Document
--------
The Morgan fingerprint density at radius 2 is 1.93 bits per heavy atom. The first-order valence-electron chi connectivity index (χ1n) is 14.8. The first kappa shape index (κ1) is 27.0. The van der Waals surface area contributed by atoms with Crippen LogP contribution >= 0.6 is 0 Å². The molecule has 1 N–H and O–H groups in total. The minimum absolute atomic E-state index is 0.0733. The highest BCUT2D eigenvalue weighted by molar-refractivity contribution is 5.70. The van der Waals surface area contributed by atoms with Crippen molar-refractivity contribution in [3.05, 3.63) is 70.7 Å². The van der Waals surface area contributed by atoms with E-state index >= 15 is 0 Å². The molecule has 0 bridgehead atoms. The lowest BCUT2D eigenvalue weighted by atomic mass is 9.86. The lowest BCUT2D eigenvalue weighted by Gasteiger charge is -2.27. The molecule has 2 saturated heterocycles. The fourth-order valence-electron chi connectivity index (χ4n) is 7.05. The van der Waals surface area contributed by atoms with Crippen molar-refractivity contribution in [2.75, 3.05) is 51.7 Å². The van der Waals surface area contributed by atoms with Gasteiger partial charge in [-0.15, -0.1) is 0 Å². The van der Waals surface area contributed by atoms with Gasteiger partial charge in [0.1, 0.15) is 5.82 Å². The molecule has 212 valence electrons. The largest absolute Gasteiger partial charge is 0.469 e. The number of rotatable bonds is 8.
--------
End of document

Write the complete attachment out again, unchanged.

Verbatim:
The Morgan fingerprint density at radius 2 is 1.93 bits per heavy atom. The first-order valence-electron chi connectivity index (χ1n) is 14.8. The first kappa shape index (κ1) is 27.0. The van der Waals surface area contributed by atoms with Crippen LogP contribution >= 0.6 is 0 Å². The molecule has 1 N–H and O–H groups in total. The minimum absolute atomic E-state index is 0.0733. The highest BCUT2D eigenvalue weighted by molar-refractivity contribution is 5.70. The van der Waals surface area contributed by atoms with Crippen molar-refractivity contribution in [3.05, 3.63) is 70.7 Å². The van der Waals surface area contributed by atoms with E-state index >= 15 is 0 Å². The molecule has 0 bridgehead atoms. The lowest BCUT2D eigenvalue weighted by atomic mass is 9.86. The lowest BCUT2D eigenvalue weighted by Gasteiger charge is -2.27. The molecule has 2 saturated heterocycles. The fourth-order valence-electron chi connectivity index (χ4n) is 7.05. The van der Waals surface area contributed by atoms with Crippen molar-refractivity contribution in [2.75, 3.05) is 51.7 Å². The van der Waals surface area contributed by atoms with Gasteiger partial charge in [-0.15, -0.1) is 0 Å². The van der Waals surface area contributed by atoms with Gasteiger partial charge in [0.1, 0.15) is 5.82 Å². The molecule has 212 valence electrons. The largest absolute Gasteiger partial charge is 0.469 e. The number of rotatable bonds is 8.